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Re: Chris Gibson - the man behind North Sea Aurora sighting

CFE said:
Northrop's "Low-Altitude Penetrator" concept for the ATB would be a good fit for the Gibson sighting, and it would certainly explain why it would be flying with F-111's. Only problem with this explanation is whether the aircraft would match the size of Chris Gibson's mystery plane.
See earlier in this thread for pictorial sizing of the Northrop ATB LAP with the Gibson Delta.

CFE said:
Were the F-117's ever deployed abroad when that program was secret? I'd think the risk and security expense of an overseas deployment would rule out the Gibson sighting as a secret US aircraft.
As to why was a US secret plane in Europe I've made some conjecture earlier in this thread. In particular the dates of the sighting coincide with the beginning of the successful Communist rejection campaigns in East Europe. There is an argument you can make for the need for operational reconnaissance missions at this time. Non operational needs could include some kind of peculiar testing regime only available in Europe or a familiarisation campaign. See how your secret penetrator performs against British defences and give your special relationship allies a taste of something different.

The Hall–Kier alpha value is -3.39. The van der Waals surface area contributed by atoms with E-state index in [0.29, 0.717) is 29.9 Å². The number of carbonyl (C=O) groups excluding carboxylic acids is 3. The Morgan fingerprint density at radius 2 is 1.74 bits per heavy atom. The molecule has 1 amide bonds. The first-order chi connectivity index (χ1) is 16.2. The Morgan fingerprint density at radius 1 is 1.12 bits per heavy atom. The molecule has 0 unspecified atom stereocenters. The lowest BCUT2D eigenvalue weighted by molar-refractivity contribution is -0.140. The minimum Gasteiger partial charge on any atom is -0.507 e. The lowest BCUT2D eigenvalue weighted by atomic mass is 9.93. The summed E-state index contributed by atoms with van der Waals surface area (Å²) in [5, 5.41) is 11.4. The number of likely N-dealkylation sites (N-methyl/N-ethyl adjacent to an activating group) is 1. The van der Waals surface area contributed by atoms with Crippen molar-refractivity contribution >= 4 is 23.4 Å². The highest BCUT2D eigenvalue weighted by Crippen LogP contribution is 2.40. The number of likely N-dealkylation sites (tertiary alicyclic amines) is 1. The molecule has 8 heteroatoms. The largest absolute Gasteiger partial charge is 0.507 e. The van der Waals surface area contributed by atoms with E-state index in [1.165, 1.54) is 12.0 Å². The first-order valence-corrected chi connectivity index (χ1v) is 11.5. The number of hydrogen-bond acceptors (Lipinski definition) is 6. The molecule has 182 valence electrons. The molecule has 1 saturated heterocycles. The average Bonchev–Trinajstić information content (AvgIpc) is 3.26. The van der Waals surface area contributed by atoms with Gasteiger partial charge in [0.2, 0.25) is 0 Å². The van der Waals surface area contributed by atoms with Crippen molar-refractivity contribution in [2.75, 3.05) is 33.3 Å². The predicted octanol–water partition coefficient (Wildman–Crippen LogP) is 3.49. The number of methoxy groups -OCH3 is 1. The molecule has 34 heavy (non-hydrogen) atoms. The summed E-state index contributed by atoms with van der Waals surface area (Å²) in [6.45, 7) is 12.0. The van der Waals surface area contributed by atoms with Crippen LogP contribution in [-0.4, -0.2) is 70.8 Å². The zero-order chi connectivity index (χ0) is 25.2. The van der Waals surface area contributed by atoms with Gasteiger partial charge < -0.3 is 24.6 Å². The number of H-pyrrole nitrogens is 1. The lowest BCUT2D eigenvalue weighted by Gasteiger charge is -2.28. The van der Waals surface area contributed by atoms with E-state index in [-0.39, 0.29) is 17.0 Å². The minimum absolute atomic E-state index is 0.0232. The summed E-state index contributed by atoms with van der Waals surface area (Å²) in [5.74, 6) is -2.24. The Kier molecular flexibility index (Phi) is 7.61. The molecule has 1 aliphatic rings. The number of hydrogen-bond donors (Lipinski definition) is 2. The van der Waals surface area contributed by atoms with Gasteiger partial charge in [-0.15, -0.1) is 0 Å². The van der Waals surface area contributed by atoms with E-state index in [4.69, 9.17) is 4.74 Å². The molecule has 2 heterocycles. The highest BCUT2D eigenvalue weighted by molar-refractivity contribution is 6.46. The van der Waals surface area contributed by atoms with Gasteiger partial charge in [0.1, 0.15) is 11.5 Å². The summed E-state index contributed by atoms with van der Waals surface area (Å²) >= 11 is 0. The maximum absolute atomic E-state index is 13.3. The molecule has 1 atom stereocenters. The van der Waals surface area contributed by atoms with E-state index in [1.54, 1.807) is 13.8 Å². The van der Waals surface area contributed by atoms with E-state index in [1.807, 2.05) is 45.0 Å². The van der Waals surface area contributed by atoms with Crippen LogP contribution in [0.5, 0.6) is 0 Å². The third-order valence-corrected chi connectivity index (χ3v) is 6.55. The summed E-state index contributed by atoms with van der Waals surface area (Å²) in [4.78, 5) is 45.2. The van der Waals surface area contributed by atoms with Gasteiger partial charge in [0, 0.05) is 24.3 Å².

Due to the context of the company: KC-135 and F-111s the Gibson Delta has to be a US aircraft. If it was British it would be flying with a Tristar and Tornados... You don't just send your top secret aircraft into the air with other countries providing IFR and tail chasers.
 

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Re: Chris Gibson - the man behind North Sea Aurora sighting

quellish said:
Even now, the only things I know of that could match something like that are an AURORA or an "A-17".
In 1989 there were a lot of things flying.... but nothing with that kind of sweep. I do not think Chris would mistake a Dorito for what he describes. There was a cruise missle program that would have looked similar, but would have been much smaller and did not likely produce anything flying.